C2C (Sea to Sea) Cycling 

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Route Information

The C2C is a cycle route across the North of England. It takes in the Lake District and the Pennine hills - some of the most beautiful scenery in the country. It mostly uses minor roads, but several sections are on traffic-free and hill-free railway paths. There is a small amount of main road and the route also passes through Keswick and Penrith town centres. Some tougher off-road sections are available, but may be avoided, by surfaced detours.

Sustrans, the charity dedicated to providing high quality cycle routes throughout Britain, provides a route map and accommodation guide, and have contributed to the improvement of some sections.

We took a very slobbish four and a half days for the trip, making it a holiday, rather than a test of endurance. Tour de France guys would do it in a day. Many fit mortals make it in two or three.

Sunday

Whitehaven-Lorton. 20 miles. 300 metres ascent.

After extensive investigation, a Minibus proved the most practical means of getting four people and four bikes from Teesside to Whitehaven. The environmentally sounder train service is rather slow and starts late in the day. Using the 'bus we were able to arrive in Whitehaven at 12.30pm.

From Whitehaven, our route was Cleator Moor, Kirkland, Lamplugh, Loweswater, Lorton, on surfaced track and minor roads. The railway track out of Whitehaven was particularly pleasant. Overall, a fairly easy start.

Monday

Lorton-Greystoke. 28 miles. 600 metres ascent.

Normal C2C route is Whinlatter, Keswick, Threlkeld, Troutbeck, on minor roads and tracks. The Whinlatter pass was a severe shock, first thing in the morning, although it did not actually take terribly long.

We took the alternative railway track route out of Keswick, which is very pleasant, but the steps down to it are horrific. Despite having road bikes, we also opted for the Coach Road alternative route over the hills. The ascent is very severe on a poor rocky surface (we can't claim that we weren't warned) and involved at least fifty percent walking. However, the views of Blencathra were stunning.

Tuesday

Greystoke-Renwick. 22 miles. 450 metres ascent.

Bikes weren't looking too clever after the Coach Road, but a little adjustment seemed to fix it.

Route was Penrith, Langwathby, Little Salkeld, Renwick, on minor roads. Good view of ridiculous hill to be climbed next morning.

The up-down road into Renwick (not on C2C route) was a severe shock late in the day.

Wednesday

Renwick-Rookhope. 28 miles. 1100 metres ascent.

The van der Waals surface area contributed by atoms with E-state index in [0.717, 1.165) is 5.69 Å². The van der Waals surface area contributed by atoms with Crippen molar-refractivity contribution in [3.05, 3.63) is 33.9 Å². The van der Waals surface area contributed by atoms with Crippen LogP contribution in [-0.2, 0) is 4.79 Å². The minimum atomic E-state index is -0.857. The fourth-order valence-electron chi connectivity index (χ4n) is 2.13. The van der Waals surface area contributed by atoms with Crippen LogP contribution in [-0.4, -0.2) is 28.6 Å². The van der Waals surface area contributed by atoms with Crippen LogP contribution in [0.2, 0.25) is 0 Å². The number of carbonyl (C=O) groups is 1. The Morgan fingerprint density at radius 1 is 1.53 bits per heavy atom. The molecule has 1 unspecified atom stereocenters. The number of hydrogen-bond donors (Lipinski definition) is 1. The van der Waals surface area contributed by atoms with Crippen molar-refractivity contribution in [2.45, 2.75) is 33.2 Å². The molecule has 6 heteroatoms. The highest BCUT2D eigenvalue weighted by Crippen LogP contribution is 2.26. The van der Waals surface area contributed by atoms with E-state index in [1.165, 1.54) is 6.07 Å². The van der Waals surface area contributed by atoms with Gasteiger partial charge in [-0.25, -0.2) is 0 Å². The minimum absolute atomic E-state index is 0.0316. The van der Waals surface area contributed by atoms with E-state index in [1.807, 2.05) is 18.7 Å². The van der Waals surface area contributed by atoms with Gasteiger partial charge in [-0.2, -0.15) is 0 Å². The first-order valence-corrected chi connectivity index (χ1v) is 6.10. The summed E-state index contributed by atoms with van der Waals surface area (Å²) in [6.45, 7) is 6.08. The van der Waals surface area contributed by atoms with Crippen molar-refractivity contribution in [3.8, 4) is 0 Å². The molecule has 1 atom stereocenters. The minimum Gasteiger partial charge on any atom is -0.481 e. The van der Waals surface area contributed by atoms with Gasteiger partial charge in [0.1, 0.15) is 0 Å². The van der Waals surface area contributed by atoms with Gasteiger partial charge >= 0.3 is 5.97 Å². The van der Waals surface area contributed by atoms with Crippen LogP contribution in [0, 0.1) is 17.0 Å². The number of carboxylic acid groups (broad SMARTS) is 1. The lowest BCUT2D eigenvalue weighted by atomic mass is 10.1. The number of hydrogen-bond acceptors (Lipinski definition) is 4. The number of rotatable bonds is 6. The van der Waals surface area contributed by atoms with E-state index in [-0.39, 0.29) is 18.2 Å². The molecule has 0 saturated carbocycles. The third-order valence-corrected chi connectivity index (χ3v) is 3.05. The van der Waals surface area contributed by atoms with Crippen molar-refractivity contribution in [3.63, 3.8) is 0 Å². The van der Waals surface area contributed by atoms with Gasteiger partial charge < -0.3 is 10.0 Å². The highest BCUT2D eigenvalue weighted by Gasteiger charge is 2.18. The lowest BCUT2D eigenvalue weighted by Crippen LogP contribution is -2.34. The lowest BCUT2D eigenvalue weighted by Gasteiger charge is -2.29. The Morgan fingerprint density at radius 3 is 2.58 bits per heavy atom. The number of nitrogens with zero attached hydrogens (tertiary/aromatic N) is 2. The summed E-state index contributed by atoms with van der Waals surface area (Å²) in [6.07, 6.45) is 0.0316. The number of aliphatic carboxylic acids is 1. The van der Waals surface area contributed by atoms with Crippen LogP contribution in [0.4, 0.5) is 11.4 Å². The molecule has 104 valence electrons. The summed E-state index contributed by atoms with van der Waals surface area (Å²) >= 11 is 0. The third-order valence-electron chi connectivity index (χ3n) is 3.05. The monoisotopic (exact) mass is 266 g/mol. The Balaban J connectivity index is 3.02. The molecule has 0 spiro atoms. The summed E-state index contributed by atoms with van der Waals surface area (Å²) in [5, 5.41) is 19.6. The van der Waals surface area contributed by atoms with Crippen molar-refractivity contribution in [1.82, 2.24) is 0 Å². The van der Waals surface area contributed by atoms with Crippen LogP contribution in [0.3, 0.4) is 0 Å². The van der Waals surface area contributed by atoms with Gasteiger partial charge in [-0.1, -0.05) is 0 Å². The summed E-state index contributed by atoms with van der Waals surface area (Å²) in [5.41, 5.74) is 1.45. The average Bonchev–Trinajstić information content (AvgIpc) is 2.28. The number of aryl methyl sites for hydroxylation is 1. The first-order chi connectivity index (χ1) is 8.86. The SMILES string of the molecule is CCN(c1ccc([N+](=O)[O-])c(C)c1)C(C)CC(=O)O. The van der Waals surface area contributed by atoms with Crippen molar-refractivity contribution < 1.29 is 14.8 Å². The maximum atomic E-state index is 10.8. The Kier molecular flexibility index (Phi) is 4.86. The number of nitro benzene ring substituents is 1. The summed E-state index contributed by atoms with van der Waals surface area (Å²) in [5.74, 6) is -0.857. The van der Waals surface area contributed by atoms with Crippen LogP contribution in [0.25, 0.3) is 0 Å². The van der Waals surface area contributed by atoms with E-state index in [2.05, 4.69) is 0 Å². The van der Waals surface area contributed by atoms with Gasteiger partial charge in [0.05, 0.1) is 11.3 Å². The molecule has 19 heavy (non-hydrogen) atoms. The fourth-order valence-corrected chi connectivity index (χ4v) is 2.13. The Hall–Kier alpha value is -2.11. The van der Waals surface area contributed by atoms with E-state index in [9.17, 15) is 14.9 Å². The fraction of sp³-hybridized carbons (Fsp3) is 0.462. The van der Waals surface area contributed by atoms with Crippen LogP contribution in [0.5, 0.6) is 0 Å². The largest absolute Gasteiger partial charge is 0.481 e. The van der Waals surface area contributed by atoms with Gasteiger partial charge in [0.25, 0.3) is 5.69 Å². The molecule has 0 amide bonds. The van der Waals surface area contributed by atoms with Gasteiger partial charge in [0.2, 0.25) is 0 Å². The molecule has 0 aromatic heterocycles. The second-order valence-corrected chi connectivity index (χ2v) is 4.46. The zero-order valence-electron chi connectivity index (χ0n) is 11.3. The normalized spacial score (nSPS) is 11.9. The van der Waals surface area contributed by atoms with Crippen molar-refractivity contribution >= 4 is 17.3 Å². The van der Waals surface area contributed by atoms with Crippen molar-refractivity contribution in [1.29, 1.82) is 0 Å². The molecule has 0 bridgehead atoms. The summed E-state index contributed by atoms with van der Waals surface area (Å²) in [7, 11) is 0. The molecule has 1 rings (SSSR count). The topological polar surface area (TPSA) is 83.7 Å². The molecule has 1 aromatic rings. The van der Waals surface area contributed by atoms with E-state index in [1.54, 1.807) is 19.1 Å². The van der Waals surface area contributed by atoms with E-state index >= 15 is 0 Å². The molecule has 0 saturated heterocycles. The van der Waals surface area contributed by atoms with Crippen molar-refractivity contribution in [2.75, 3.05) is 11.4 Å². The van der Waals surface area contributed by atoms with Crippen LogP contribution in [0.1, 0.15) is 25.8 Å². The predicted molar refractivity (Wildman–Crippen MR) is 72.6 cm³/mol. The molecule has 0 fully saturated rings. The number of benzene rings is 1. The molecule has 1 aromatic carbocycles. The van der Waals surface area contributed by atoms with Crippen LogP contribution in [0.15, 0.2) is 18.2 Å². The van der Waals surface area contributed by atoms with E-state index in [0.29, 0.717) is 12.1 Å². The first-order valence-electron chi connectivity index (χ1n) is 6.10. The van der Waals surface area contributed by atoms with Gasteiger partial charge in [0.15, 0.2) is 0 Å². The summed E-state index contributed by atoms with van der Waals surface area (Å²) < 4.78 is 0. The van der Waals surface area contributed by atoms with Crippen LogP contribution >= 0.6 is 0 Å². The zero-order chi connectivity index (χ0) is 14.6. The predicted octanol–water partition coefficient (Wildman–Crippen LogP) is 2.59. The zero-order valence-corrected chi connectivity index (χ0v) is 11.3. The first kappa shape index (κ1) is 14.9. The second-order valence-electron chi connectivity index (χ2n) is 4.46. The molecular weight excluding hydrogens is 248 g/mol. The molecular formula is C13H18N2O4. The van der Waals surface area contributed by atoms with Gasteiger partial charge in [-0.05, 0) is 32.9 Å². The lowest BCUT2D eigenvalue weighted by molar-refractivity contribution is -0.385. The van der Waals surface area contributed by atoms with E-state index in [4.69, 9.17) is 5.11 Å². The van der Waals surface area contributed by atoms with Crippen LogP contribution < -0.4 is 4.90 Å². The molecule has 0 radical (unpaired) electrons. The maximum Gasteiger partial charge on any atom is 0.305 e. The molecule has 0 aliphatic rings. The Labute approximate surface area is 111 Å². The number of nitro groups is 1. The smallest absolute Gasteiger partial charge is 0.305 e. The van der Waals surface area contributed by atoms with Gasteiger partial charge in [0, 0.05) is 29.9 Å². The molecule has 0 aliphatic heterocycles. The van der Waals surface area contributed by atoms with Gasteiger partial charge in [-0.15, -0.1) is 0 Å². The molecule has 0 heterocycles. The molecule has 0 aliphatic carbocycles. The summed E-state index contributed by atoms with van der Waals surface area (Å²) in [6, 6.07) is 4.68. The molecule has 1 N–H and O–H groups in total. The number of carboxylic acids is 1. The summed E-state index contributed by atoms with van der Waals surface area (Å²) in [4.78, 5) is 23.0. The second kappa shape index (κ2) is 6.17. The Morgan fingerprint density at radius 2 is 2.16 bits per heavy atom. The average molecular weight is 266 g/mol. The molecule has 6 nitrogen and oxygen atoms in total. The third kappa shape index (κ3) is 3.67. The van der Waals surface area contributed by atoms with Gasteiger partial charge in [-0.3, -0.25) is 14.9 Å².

By starting in Renwick, much of Hartside hill is climbed on minor roads, rather than the A686. This was quieter, but very steep. The major road to the summit is no problem after that.
We then took the A686 all the way to Alston (a minor diversion from the C2C), which was superb fun - gentle downhill for miles. We then rode to Nenthead, where we had been promised the worst ascent of the route. In fact, it was surprisingly OK; everyone made it to the top without stopping. Then it was on to Allenheads and Rookhope on mostly minor roads. The Highest point on route was towards end of this day.

Although the hardest day in terms of climbing, this is definitely the most fun - very scenic and with several excellent descents.

Thursday

Rookhope-Sunderland. 40 miles. 250 metres ascent.

Oh, it was all going so well, and then ...

After an initial dodgy track up final hill (surfaced alternative exists, but it's awful, I understand), we started on the railway track which leads all the way to Sunderland. Everyone told us it was easy ... but they probably had lightly loaded mountain bikes. On laden road bikes, it was horrendous. By Consett, we had one very poorly bike and four severely pissed off riders. And it was getting late.

Two (including the dodgy bike) continued to Sunderland by road; the bike finally disintegrated 3 miles out, leaving a longish walk in the rain. I and one other made for Teesside, via Durham and Sedgefield. This was quite a long ride, but actually rather fun and it took only two and a half hours for 35 miles.

Accommodation

All B&B's were chosen from the C2C Accommodation Guide and booked for 2x2 rooms, bed & breakfast.

Sunday

Mrs C. Edmunds, Meadow Bank, High Lorton, Cockermouth, Cumbria CA13 9UG 01900 85315. £16 p.p. (£15 deposit).

This modern house was very comfortable and our hostess was very friendly. The pub in Low Lorton was fine, but busy, due to nearby campsite - advise booking ahead (we didn't, but just squeezed in).

Monday

Mrs Jean Ashburner. Lattendales Farm, Greystoke, Penrith, Cumbria CA11 0UA 017684 83474. £15 p.p. (no deposit).

A very pretty farmhouse in a lovely and unusual village. Again, our hostess was very helpful, even giving us a lift to the pub.
 

Tuesday

Miss P. J. Bonnick. Scalehouse Farm, Scalehouses, Renwick, Penrith, Cumbria CA10 1JY 01768 896493. £14 p.p. (£10 deposit).

Rather out of the way (a mile or two the wrong side of Renwick village) and at the top of a hill, but really gorgeous farmhouse and friendly hosts.

Wednesday

The Rookhope Inn, Rookhope, Weardale, Durham DL13 2BG 01388 517215. £17 p.p. (£20 deposit).

Well situated pub, perhaps a tad scruffy, but comfortable all the same. Best food of the holiday and terrific value; we ate about half a healthy cow (in the form of superb steak), plus starter and trimmings, for little over a tenner per head. Breakfast equally was large and delicious. Recommended, but be gentle with the rather stressed landlord!

Don't be confused by the entry in the B&B Guide. In a pub, "Pool" is a game with cues and pockets, not something you can swim in. The penny only dropped for me just in time to avoid acute embarrassment!

Cost Summary (per person)

Minibus Stockton->Whitehaven  £30 
Lorton  £16 
Greystoke  £15 
Renwick  £14 
Rookhope  £17 
Total  £92 

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